Emacs for programming


#1

I’ve been using emacs to write my code and send it to the board using the emacs built in serial terminal. Emacs being lisp smart (among many other things) gives code color high lighting and parenthesis matching.
The terminal has cut and pasting as well as all the other editing features (in line mode). It takes a bit to get use too but once you establish a work flow its far supperior to the arduino serial terminal.


#2

That sounds like a great way of working with uLisp. Would you consider writing up a bit more detail? How to get and install emacs, set it up, and what platforms it supports?


#3

Is there a way to copy the lisp expression from the source file to the serial-term? (I mean by not using M-c, C-x o, C-y)?
I think it exists a emacs-mode which uses C-c e or something like this to evaluate the expression where the cursor is.
Do you know if it is possible to use something like this?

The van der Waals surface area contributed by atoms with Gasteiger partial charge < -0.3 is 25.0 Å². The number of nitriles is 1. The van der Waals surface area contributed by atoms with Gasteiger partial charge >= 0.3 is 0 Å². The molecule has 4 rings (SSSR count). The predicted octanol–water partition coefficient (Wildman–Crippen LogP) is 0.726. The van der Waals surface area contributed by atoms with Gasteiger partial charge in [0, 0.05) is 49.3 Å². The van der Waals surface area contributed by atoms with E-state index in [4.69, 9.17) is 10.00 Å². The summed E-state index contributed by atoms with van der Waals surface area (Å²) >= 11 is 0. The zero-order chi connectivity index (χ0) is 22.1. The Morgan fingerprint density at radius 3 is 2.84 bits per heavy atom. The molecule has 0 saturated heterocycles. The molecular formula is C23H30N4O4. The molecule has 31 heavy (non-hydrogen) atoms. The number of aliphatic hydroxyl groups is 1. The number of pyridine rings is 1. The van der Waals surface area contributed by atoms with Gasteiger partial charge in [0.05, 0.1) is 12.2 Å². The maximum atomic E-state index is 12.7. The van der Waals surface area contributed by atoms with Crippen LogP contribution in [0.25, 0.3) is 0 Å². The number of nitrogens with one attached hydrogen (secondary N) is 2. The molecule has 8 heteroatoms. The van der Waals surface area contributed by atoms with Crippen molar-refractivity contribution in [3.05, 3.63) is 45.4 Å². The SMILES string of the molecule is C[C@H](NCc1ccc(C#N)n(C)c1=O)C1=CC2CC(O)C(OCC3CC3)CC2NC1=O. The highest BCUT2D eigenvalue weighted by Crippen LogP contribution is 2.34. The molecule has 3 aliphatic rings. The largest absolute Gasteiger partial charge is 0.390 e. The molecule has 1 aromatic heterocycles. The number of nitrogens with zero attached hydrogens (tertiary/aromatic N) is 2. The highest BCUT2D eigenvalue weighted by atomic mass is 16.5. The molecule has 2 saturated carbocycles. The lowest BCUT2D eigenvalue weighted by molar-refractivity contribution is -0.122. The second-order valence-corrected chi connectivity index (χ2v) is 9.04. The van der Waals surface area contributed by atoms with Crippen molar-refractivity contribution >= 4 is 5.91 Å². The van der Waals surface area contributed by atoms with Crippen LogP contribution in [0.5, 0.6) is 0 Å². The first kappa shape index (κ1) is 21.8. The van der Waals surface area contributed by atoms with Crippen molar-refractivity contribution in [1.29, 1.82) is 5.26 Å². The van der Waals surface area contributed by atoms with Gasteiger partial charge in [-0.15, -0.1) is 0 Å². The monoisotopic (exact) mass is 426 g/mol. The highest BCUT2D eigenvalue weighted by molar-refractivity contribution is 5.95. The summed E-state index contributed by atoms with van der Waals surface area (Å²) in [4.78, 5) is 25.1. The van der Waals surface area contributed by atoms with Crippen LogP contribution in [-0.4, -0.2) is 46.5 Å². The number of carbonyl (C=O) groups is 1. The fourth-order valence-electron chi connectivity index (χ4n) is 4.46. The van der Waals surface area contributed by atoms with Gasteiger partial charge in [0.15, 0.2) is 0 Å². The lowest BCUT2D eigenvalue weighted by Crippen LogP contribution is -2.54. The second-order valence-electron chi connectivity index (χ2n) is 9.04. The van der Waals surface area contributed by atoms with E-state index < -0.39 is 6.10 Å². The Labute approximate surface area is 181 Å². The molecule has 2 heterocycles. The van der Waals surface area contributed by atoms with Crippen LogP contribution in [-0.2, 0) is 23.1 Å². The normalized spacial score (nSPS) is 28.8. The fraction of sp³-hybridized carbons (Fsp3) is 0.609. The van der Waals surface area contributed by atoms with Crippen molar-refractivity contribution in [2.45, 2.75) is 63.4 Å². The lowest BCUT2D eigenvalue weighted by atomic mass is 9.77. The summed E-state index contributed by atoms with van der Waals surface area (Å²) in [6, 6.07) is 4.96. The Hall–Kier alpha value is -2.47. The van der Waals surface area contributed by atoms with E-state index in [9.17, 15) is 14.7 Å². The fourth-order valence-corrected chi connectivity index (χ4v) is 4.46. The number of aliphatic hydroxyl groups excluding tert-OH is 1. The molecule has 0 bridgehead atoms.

#4

Emacs is an extensible (you can add to it) text editor that has been around since the dark ages of unix.
Its written in C and a dialect of lisp (elisp).

I believe emacs is cross platform, but I have no understanding of windoze or mackos so you’re on you’re own on how to install it here. On Linux its available either already installed or available in your distros repository.

Once installed I recommend doing the tutorial which is available holding down the control and h key then pressing t. Also, the resource that got me over the hump and on the road to using emacs for everything was the excellent podcasts done by Klaatu for hackerpublicradio, the links are as follows:

http://hackerpublicradio.org/eps.php?id=0852
https://hackerpublicradio.org/eps.php?id=0856
https://hackerpublicradio.org/eps.php?id=0861

listen to those and you’ll be well on your way to using emacs for all of your computing needs.

As far as using emacs for ulisp, I usually split the screen and have the serial terminal in one buffer (meta-x serial-term) and the scratch buffer in the other. I compose my code in the scratch buffer then cut and paste to the terminal there. You must be in line mode (C-c C-j) for this to work, and char mode (C-c C-k) sends the text to the device. If that doesn’t make sense, you haven’t listened to the podcasts ;) Anyway, I haven’t yet explored all the serial terminal can do or customized it in anyway but it is much more functional than the arduino terminal. Hope this helps.